Handheld Electrochemical Sensor

Detects Diseases, Measures Biomarkers, Costs $25

In advanced industrialized nations most diagnostic tests that check body fluids for markers of disease make use of specialized sensors and devices that, although they deliver accurate results, can be very expensive. Now researchers at Harvard University have unveiled a new portable device that can perform a slew of tests, including detecting malaria and measuring blood glucose levels, using a special electrochemical sensor.

The device looks similar to a glucose meter, with a test strip onto which samples are loaded sticking out of the bottom. It costs around $25 to manufacture and is about the size of a smartphone. The device has an audio-out port, which allows it to transmit its readings via a cellphone to an online server. Because just about every mobile phone in existence has an audio-in jack, it makes the device compatible anywhere there’s a cell signal.

The user simply selects the test to be performed, loads a sample, including any necessary reagent, and presses start. The device vibrates the test strip to mix the sample and reagent, runs an electric current through it, and spits out the results on the screen.

The technology is currently in trials out in the field, with five units already deployed in India and being used by clinicians.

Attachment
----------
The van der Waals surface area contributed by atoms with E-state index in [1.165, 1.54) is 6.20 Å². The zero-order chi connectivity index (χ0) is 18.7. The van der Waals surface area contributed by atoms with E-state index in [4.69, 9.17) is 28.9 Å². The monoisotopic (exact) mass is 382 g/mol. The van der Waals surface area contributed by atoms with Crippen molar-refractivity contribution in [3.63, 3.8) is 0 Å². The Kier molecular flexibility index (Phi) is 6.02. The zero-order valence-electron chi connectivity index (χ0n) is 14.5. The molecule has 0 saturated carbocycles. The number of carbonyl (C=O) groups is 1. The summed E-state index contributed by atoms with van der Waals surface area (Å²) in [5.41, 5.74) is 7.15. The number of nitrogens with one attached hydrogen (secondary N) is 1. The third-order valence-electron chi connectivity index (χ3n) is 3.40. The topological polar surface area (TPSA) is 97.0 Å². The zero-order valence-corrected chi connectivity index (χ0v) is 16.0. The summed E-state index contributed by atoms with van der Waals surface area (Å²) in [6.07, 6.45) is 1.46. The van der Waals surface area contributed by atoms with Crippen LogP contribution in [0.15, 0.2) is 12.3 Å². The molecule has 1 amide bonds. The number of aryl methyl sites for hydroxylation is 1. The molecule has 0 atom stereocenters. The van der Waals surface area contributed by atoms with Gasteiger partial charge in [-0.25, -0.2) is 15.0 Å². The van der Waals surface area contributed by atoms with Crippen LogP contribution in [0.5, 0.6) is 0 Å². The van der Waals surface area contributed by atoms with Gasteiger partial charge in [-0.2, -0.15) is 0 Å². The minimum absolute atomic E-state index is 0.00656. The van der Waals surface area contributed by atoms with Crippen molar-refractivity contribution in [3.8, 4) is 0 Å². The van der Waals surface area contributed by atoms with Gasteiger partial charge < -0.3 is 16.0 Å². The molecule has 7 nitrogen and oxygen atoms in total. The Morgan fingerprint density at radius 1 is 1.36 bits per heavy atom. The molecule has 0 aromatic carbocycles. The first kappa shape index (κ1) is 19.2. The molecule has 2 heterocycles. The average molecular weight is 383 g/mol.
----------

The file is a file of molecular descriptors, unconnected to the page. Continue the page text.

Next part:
From the study abstract in Proceedings of the National Academy of Sciences:

The electrochemical methods that we demonstrate enable quantitative, broadly applicable, and inexpensive sensing with flexibility based on a wide variety of important electroanalytical techniques (chronoamperometry, cyclic voltammetry, differential pulse voltammetry, square wave voltammetry, and potentiometry), each with different uses. Four applications demonstrate the analytical performance of the device: these involve the detection of (i) glucose in the blood for personal health, (ii) trace heavy metals (lead, cadmium, and zinc) in water for in-field environmental monitoring, (iii) sodium in urine for clinical analysis, and (iv) a malarial antigen (Plasmodium falciparum histidine-rich protein 2) for clinical research. The combination of these electrochemical capabilities in an affordable, handheld format that is compatible with any mobile phone or network worldwide guarantees that sophisticated diagnostic testing can be performed by users with a broad spectrum of needs, resources, and levels of technical expertise.

medGadget – by Editors on Aug 19, 2014 • 3:20 pm

Study in PNAS: Universal mobile electrochemical detector designed for use in resource-limited applications

Harvard press statement: Cheap and compact medical testing

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